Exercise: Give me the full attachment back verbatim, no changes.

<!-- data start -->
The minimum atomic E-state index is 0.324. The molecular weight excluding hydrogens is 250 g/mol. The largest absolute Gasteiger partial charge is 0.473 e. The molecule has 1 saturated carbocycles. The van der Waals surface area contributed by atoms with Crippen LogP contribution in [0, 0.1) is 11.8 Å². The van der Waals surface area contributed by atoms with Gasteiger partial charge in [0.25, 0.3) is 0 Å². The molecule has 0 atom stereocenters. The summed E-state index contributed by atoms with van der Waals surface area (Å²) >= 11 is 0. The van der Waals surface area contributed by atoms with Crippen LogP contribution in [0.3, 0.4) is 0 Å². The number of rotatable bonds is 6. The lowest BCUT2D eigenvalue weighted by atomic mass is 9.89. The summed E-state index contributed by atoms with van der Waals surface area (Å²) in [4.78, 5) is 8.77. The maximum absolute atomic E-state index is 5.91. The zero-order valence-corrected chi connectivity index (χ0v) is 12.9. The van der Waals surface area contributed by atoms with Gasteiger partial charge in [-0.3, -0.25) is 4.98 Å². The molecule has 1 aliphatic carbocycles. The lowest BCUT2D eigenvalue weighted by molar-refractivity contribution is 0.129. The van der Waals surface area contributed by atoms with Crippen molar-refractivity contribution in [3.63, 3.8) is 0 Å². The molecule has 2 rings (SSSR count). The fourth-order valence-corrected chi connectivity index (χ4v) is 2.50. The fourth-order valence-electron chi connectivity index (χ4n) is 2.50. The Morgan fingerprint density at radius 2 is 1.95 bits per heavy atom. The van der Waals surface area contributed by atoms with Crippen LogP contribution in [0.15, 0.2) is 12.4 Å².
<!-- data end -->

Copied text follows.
The minimum atomic E-state index is 0.324. The molecular weight excluding hydrogens is 250 g/mol. The largest absolute Gasteiger partial charge is 0.473 e. The molecule has 1 saturated carbocycles. The van der Waals surface area contributed by atoms with Crippen LogP contribution in [0, 0.1) is 11.8 Å². The van der Waals surface area contributed by atoms with Gasteiger partial charge in [0.25, 0.3) is 0 Å². The molecule has 0 atom stereocenters. The summed E-state index contributed by atoms with van der Waals surface area (Å²) >= 11 is 0. The van der Waals surface area contributed by atoms with Crippen LogP contribution in [0.3, 0.4) is 0 Å². The number of rotatable bonds is 6. The lowest BCUT2D eigenvalue weighted by atomic mass is 9.89. The summed E-state index contributed by atoms with van der Waals surface area (Å²) in [4.78, 5) is 8.77. The maximum absolute atomic E-state index is 5.91. The zero-order valence-corrected chi connectivity index (χ0v) is 12.9. The van der Waals surface area contributed by atoms with Gasteiger partial charge in [-0.3, -0.25) is 4.98 Å². The molecule has 1 aliphatic carbocycles. The lowest BCUT2D eigenvalue weighted by molar-refractivity contribution is 0.129. The van der Waals surface area contributed by atoms with Crippen molar-refractivity contribution in [3.63, 3.8) is 0 Å². The molecule has 2 rings (SSSR count). The fourth-order valence-corrected chi connectivity index (χ4v) is 2.50. The fourth-order valence-electron chi connectivity index (χ4n) is 2.50. The Morgan fingerprint density at radius 2 is 1.95 bits per heavy atom. The van der Waals surface area contributed by atoms with Crippen LogP contribution in [0.15, 0.2) is 12.4 Å².